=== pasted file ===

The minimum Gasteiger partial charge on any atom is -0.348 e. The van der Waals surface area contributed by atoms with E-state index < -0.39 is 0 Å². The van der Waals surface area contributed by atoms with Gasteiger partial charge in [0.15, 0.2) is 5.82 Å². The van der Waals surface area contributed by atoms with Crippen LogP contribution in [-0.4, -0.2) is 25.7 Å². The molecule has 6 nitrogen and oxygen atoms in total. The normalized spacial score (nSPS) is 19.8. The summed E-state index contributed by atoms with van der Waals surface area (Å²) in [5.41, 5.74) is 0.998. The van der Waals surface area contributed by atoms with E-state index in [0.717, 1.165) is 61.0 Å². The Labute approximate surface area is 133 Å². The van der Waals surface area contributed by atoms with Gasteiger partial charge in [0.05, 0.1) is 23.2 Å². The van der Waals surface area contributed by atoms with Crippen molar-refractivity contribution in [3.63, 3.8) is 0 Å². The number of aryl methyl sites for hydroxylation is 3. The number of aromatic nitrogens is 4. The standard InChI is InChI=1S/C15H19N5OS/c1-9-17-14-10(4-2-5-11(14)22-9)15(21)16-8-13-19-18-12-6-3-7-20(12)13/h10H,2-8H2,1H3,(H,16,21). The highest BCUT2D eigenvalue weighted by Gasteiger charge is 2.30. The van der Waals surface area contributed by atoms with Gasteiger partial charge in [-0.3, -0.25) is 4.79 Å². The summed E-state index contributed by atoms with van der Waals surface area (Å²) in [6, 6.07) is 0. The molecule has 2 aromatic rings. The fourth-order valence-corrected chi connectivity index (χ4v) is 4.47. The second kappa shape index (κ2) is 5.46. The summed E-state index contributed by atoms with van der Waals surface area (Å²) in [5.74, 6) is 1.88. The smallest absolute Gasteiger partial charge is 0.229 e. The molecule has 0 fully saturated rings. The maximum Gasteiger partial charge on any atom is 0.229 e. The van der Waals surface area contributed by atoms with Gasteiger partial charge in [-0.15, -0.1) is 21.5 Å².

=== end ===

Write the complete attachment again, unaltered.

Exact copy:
The minimum Gasteiger partial charge on any atom is -0.348 e. The van der Waals surface area contributed by atoms with E-state index < -0.39 is 0 Å². The van der Waals surface area contributed by atoms with Gasteiger partial charge in [0.15, 0.2) is 5.82 Å². The van der Waals surface area contributed by atoms with Crippen LogP contribution in [-0.4, -0.2) is 25.7 Å². The molecule has 6 nitrogen and oxygen atoms in total. The normalized spacial score (nSPS) is 19.8. The summed E-state index contributed by atoms with van der Waals surface area (Å²) in [5.41, 5.74) is 0.998. The van der Waals surface area contributed by atoms with E-state index in [0.717, 1.165) is 61.0 Å². The Labute approximate surface area is 133 Å². The van der Waals surface area contributed by atoms with Gasteiger partial charge in [0.05, 0.1) is 23.2 Å². The van der Waals surface area contributed by atoms with Crippen molar-refractivity contribution in [3.63, 3.8) is 0 Å². The number of aryl methyl sites for hydroxylation is 3. The number of aromatic nitrogens is 4. The standard InChI is InChI=1S/C15H19N5OS/c1-9-17-14-10(4-2-5-11(14)22-9)15(21)16-8-13-19-18-12-6-3-7-20(12)13/h10H,2-8H2,1H3,(H,16,21). The highest BCUT2D eigenvalue weighted by Gasteiger charge is 2.30. The van der Waals surface area contributed by atoms with Gasteiger partial charge in [-0.3, -0.25) is 4.79 Å². The summed E-state index contributed by atoms with van der Waals surface area (Å²) in [6, 6.07) is 0. The molecule has 2 aromatic rings. The fourth-order valence-corrected chi connectivity index (χ4v) is 4.47. The second kappa shape index (κ2) is 5.46. The summed E-state index contributed by atoms with van der Waals surface area (Å²) in [5.74, 6) is 1.88. The smallest absolute Gasteiger partial charge is 0.229 e. The molecule has 0 fully saturated rings. The maximum Gasteiger partial charge on any atom is 0.229 e. The van der Waals surface area contributed by atoms with Gasteiger partial charge in [-0.15, -0.1) is 21.5 Å².